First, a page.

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Commonly Used Brand Name(s)Duetact
- Blackbox Warning
- Proper Use
- Missed Dose
- Use & Storage
- Before Using
- Breast Feeding
- Drug Interactions
- Other Interactions
- Other Medical Problems
- Chemical Classifications
Pioglitazone and glimepiride combination is used with proper diet and exercise to treat high blood sugar levels caused by type 2 diabetes. Pioglitazone works by helping your body use insulin better. Glimepiride stimulates the release of insulin from the pancreas which will help your body turn food into energy.
This medicine is available only with your doctor's prescription.
Carefully follow the special diet your doctor gave you. This is the most important part of controlling your diabetes and will help the medicine work properly. Exercise regularly and test for sugar in your blood or urine as directed.
This medicine should come with a Medication Guide. Read and follow these instructions carefully. Ask your doctor if you have any questions.
This medicine should be taken with the first meal of the day.
The dose of this medicine will be different for different patients. Follow your doctor's orders or the directions on the label. The following information includes only the average doses of this medicine. If your dose is different, do not change it unless your doctor tells you to do so.
The amount of medicine that you take depends on the strength of the medicine. Also, the number of doses you take each day, the time allowed between doses, and the length of time you take the medicine depend on the medical problem for which you are using the medicine.
- For oral dosage form (tablets):
- For type 2 diabetes:
- For patients already taking glimepiride alone:
- Adults—At first, 1 tablet (either pioglitazone 30 milligrams (mg) plus glimepiride 2 mg, or pioglitazone 30 mg plus glimepiride 4 mg) once a day. Your doctor may adjust your dose as needed. However, the dose is usually not more than pioglitazone 45 mg plus glimepiride 8 mg per day.
- Children—Use and dose must be determined by your doctor.
- For patients already taking pioglitazone alone:
- For patients switching from other diabetes medicines:
- For patients already taking glimepiride alone:
- For type 2 diabetes:
If you miss a dose of this medicine, take it as soon as possible. However, if it is almost time for your next dose, skip the missed dose and go back to your regular dosing schedule. Do not double doses.
Use & StorageTOP
Store the medicine in a closed container at room temperature, away from heat, moisture, and direct light. Keep from freezing.
Keep out of the reach of children.
Do not keep outdated medicine or medicine no longer needed.
Ask your healthcare professional how you should dispose of any medicine you do not use.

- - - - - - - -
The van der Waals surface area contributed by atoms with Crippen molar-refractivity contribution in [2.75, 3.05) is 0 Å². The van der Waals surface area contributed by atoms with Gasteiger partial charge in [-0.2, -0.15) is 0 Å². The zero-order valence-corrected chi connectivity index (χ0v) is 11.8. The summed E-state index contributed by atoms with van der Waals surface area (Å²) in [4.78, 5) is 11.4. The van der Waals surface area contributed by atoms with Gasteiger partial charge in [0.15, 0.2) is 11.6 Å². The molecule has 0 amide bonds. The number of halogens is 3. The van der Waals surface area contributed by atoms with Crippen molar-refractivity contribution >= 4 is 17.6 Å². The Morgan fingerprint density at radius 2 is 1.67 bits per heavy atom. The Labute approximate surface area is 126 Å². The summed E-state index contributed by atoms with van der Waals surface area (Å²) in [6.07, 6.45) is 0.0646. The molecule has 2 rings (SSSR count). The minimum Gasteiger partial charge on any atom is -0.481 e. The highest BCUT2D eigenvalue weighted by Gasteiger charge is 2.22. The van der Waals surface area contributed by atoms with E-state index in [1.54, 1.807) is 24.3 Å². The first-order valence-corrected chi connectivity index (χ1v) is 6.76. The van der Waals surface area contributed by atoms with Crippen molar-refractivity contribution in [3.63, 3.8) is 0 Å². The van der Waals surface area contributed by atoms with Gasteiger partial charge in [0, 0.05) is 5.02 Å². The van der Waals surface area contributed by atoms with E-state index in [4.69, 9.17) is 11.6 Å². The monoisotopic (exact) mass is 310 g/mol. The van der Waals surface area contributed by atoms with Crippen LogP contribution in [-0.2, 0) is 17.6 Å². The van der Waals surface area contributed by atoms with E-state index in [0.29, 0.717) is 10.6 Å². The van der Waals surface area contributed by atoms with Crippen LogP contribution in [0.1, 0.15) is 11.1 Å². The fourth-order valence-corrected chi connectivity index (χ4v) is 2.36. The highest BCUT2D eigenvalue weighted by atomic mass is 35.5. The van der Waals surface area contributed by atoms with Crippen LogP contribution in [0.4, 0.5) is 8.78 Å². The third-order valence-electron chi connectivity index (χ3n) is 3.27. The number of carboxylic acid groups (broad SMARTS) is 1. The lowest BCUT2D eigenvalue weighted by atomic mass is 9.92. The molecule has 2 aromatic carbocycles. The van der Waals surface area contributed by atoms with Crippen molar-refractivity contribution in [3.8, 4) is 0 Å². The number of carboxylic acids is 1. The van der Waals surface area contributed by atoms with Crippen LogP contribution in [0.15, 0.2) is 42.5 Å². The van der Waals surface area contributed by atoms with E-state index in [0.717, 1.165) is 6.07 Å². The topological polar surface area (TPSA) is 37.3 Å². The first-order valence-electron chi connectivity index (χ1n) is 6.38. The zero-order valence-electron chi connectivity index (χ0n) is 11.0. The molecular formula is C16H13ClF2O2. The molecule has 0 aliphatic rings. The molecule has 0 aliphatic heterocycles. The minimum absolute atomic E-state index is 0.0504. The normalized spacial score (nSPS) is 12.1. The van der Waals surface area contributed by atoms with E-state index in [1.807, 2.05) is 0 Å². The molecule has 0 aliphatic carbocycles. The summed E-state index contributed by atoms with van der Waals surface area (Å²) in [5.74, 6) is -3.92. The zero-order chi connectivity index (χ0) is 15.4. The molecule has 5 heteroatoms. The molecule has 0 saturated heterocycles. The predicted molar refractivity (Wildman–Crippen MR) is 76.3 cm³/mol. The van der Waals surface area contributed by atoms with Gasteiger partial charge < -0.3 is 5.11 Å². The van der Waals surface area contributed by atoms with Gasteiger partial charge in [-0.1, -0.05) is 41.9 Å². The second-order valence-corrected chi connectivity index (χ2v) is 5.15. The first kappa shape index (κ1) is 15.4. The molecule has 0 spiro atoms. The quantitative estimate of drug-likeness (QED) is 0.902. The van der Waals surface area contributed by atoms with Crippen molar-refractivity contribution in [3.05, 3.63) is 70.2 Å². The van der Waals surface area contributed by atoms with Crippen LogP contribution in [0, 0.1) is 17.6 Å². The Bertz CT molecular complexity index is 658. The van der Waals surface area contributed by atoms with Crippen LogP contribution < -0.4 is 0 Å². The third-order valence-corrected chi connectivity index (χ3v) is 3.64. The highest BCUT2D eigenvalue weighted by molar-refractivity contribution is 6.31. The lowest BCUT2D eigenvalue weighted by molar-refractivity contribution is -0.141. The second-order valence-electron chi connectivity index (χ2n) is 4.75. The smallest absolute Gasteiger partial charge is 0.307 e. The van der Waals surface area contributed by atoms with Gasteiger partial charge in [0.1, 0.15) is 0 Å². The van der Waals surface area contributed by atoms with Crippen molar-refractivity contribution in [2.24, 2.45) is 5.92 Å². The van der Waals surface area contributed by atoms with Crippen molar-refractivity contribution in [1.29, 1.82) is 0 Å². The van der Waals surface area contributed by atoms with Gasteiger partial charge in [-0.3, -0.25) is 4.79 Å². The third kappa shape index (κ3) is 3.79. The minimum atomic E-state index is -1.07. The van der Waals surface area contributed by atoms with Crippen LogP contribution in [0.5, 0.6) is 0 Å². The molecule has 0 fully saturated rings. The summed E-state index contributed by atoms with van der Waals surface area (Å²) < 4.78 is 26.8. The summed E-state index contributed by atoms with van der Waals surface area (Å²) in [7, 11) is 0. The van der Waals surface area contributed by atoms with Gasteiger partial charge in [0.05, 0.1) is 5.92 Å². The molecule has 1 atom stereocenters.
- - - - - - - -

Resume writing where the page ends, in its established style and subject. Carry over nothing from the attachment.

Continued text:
In deciding to use a medicine, the risks of taking the medicine must be weighed against the good it will do. This is a decision you and your doctor will make. For this medicine, the following should be considered:
Tell your doctor if you have ever had any unusual or allergic reaction to this medicine or any other medicines. Also tell your health care professional if you have any other types of allergies, such as to foods, dyes, preservatives, or animals. For non-prescription products, read the label or package ingredients carefully.
Appropriate studies performed to date have not demonstrated geriatric-specific problems that would limit the usefulness of pioglitazone and glimepiride combination in the elderly. However, elderly patients are more likely to have hypoglycemia and age-related kidney problems, which may require caution and an adjustment in the dose for patients receiving pioglitazone and glimepiride combination.
|All Trimesters||C||Animal studies have shown an adverse effect and there are no adequate studies in pregnant women OR no animal studies have been conducted and there are no adequate studies in pregnant women.|
There are no adequate studies in women for determining infant risk when using this medication during breastfeeding. Weigh the potential benefits against the potential risks before taking this medication while breastfeeding.
Although certain medicines should not be used together at all, in other cases two different medicines may be used together even if an interaction might occur. In these cases, your doctor may want to change the dose, or other precautions may be necessary. When you are taking this medicine, it is especially important that your healthcare professional know if you are taking any of the medicines listed below. The following interactions have been selected on the basis of their potential significance and are not necessarily all-inclusive.
Using this medicine with any of the following medicines is usually not recommended, but may be required in some cases. If both medicines are prescribed together, your doctor may change the dose or how often you use one or both of the medicines.
- Insulin Aspart, Recombinant
- Insulin Bovine
- Insulin Degludec
- Insulin Detemir
- Insulin Glargine, Recombinant
- Insulin Glulisine
- Insulin Lispro, Recombinant
- Thioctic Acid
Using this medicine with any of the following medicines may cause an increased risk of certain side effects, but using both drugs may be the best treatment for you. If both medicines are prescribed together, your doctor may change the dose or how often you use one or both of the medicines.
- Aminolevulinic Acid
- Bitter Melon